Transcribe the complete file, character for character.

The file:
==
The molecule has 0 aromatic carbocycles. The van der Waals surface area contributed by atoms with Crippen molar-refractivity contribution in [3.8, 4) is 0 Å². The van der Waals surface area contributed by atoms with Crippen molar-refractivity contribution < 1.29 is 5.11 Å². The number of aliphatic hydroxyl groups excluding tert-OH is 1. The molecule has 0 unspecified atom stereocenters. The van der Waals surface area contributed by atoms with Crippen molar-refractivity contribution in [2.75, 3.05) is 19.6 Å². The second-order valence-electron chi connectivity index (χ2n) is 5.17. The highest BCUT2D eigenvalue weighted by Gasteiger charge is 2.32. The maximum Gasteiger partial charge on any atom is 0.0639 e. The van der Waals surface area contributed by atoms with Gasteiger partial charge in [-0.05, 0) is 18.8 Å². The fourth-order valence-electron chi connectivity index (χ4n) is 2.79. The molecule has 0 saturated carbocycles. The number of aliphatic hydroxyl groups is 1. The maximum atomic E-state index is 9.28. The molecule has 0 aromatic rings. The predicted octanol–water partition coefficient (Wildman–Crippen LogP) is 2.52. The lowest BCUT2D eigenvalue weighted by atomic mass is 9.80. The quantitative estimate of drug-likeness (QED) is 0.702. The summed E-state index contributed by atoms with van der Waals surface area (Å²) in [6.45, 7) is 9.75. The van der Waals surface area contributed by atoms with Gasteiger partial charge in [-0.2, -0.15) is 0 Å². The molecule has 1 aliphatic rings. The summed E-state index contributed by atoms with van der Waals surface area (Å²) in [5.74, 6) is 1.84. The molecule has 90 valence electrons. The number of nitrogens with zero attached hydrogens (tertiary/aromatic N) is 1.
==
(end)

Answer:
The molecule has 0 aromatic carbocycles. The van der Waals surface area contributed by atoms with Crippen molar-refractivity contribution in [3.8, 4) is 0 Å². The van der Waals surface area contributed by atoms with Crippen molar-refractivity contribution < 1.29 is 5.11 Å². The number of aliphatic hydroxyl groups excluding tert-OH is 1. The molecule has 0 unspecified atom stereocenters. The van der Waals surface area contributed by atoms with Crippen molar-refractivity contribution in [2.75, 3.05) is 19.6 Å². The second-order valence-electron chi connectivity index (χ2n) is 5.17. The highest BCUT2D eigenvalue weighted by Gasteiger charge is 2.32. The maximum Gasteiger partial charge on any atom is 0.0639 e. The van der Waals surface area contributed by atoms with Gasteiger partial charge in [-0.05, 0) is 18.8 Å². The fourth-order valence-electron chi connectivity index (χ4n) is 2.79. The molecule has 0 saturated carbocycles. The number of aliphatic hydroxyl groups is 1. The maximum atomic E-state index is 9.28. The molecule has 0 aromatic rings. The predicted octanol–water partition coefficient (Wildman–Crippen LogP) is 2.52. The lowest BCUT2D eigenvalue weighted by atomic mass is 9.80. The quantitative estimate of drug-likeness (QED) is 0.702. The summed E-state index contributed by atoms with van der Waals surface area (Å²) in [6.45, 7) is 9.75. The van der Waals surface area contributed by atoms with Gasteiger partial charge in [-0.2, -0.15) is 0 Å². The molecule has 1 aliphatic rings. The summed E-state index contributed by atoms with van der Waals surface area (Å²) in [5.74, 6) is 1.84. The molecule has 90 valence electrons. The number of nitrogens with zero attached hydrogens (tertiary/aromatic N) is 1.